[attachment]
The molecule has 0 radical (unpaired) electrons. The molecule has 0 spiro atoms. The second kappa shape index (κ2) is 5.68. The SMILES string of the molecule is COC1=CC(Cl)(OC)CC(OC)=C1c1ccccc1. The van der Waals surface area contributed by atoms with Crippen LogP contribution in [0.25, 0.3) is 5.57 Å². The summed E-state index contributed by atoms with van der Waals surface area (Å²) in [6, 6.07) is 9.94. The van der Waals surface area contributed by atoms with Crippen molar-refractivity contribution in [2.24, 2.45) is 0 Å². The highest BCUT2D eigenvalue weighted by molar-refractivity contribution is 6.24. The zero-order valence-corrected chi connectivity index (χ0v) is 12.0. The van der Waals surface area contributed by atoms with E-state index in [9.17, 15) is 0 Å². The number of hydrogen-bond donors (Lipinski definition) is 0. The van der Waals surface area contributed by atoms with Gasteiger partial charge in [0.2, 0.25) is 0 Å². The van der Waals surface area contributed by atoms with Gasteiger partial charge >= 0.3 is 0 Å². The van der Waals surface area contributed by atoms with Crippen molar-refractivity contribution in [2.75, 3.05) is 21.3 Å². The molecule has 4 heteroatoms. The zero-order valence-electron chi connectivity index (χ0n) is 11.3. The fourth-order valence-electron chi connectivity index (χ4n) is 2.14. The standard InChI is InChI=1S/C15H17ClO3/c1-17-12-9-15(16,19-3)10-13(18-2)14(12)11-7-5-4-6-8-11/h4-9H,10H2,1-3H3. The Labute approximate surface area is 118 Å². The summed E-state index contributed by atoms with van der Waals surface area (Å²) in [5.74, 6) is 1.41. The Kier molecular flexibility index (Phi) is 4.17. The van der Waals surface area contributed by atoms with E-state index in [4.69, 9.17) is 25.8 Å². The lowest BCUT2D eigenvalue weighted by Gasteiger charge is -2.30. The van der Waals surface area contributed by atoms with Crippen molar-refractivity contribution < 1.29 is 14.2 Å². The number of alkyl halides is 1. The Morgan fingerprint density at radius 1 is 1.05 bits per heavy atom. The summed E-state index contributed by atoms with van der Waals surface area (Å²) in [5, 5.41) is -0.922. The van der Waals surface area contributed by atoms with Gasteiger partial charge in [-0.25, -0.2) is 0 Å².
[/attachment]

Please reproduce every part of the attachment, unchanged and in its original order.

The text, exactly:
The molecule has 0 radical (unpaired) electrons. The molecule has 0 spiro atoms. The second kappa shape index (κ2) is 5.68. The SMILES string of the molecule is COC1=CC(Cl)(OC)CC(OC)=C1c1ccccc1. The van der Waals surface area contributed by atoms with Crippen LogP contribution in [0.25, 0.3) is 5.57 Å². The summed E-state index contributed by atoms with van der Waals surface area (Å²) in [6, 6.07) is 9.94. The van der Waals surface area contributed by atoms with Crippen molar-refractivity contribution in [2.24, 2.45) is 0 Å². The highest BCUT2D eigenvalue weighted by molar-refractivity contribution is 6.24. The zero-order valence-corrected chi connectivity index (χ0v) is 12.0. The van der Waals surface area contributed by atoms with E-state index in [9.17, 15) is 0 Å². The number of hydrogen-bond donors (Lipinski definition) is 0. The van der Waals surface area contributed by atoms with Gasteiger partial charge in [0.2, 0.25) is 0 Å². The van der Waals surface area contributed by atoms with Gasteiger partial charge >= 0.3 is 0 Å². The van der Waals surface area contributed by atoms with Crippen molar-refractivity contribution in [2.75, 3.05) is 21.3 Å². The molecule has 4 heteroatoms. The zero-order valence-electron chi connectivity index (χ0n) is 11.3. The fourth-order valence-electron chi connectivity index (χ4n) is 2.14. The standard InChI is InChI=1S/C15H17ClO3/c1-17-12-9-15(16,19-3)10-13(18-2)14(12)11-7-5-4-6-8-11/h4-9H,10H2,1-3H3. The Labute approximate surface area is 118 Å². The summed E-state index contributed by atoms with van der Waals surface area (Å²) in [5.74, 6) is 1.41. The Kier molecular flexibility index (Phi) is 4.17. The van der Waals surface area contributed by atoms with E-state index in [4.69, 9.17) is 25.8 Å². The lowest BCUT2D eigenvalue weighted by Gasteiger charge is -2.30. The van der Waals surface area contributed by atoms with Crippen molar-refractivity contribution < 1.29 is 14.2 Å². The number of alkyl halides is 1. The Morgan fingerprint density at radius 1 is 1.05 bits per heavy atom. The summed E-state index contributed by atoms with van der Waals surface area (Å²) in [5, 5.41) is -0.922. The van der Waals surface area contributed by atoms with Gasteiger partial charge in [-0.25, -0.2) is 0 Å².